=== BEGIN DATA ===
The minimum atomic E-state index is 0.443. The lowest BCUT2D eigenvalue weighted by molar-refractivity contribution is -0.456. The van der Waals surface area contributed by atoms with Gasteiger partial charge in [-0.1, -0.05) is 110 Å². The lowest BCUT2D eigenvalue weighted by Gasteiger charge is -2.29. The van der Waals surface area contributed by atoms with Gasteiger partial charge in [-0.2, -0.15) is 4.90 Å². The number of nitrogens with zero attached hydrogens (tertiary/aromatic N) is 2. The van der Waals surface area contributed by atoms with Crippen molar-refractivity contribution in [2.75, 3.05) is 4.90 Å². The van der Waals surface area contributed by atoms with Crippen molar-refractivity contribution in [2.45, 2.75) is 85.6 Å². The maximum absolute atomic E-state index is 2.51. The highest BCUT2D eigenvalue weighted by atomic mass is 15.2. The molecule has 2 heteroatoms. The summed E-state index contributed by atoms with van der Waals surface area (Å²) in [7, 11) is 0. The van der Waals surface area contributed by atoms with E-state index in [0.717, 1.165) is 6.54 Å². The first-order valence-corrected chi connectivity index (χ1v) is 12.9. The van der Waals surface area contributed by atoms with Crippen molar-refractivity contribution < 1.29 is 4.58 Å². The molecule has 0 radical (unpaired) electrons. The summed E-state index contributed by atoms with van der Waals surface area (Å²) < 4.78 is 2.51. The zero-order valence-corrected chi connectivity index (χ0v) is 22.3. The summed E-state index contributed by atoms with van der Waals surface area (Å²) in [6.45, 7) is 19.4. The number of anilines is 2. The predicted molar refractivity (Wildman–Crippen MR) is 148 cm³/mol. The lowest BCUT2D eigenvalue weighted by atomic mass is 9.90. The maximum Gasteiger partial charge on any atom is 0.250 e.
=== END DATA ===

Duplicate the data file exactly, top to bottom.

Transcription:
The minimum atomic E-state index is 0.443. The lowest BCUT2D eigenvalue weighted by molar-refractivity contribution is -0.456. The van der Waals surface area contributed by atoms with Gasteiger partial charge in [-0.1, -0.05) is 110 Å². The lowest BCUT2D eigenvalue weighted by Gasteiger charge is -2.29. The van der Waals surface area contributed by atoms with Gasteiger partial charge in [-0.2, -0.15) is 4.90 Å². The number of nitrogens with zero attached hydrogens (tertiary/aromatic N) is 2. The van der Waals surface area contributed by atoms with Crippen molar-refractivity contribution in [2.75, 3.05) is 4.90 Å². The van der Waals surface area contributed by atoms with Crippen molar-refractivity contribution in [2.45, 2.75) is 85.6 Å². The maximum absolute atomic E-state index is 2.51. The highest BCUT2D eigenvalue weighted by atomic mass is 15.2. The molecule has 2 heteroatoms. The summed E-state index contributed by atoms with van der Waals surface area (Å²) in [7, 11) is 0. The van der Waals surface area contributed by atoms with E-state index in [0.717, 1.165) is 6.54 Å². The first-order valence-corrected chi connectivity index (χ1v) is 12.9. The van der Waals surface area contributed by atoms with Crippen molar-refractivity contribution < 1.29 is 4.58 Å². The molecule has 0 radical (unpaired) electrons. The summed E-state index contributed by atoms with van der Waals surface area (Å²) < 4.78 is 2.51. The zero-order valence-corrected chi connectivity index (χ0v) is 22.3. The summed E-state index contributed by atoms with van der Waals surface area (Å²) in [6.45, 7) is 19.4. The number of anilines is 2. The predicted molar refractivity (Wildman–Crippen MR) is 148 cm³/mol. The lowest BCUT2D eigenvalue weighted by atomic mass is 9.90. The maximum Gasteiger partial charge on any atom is 0.250 e.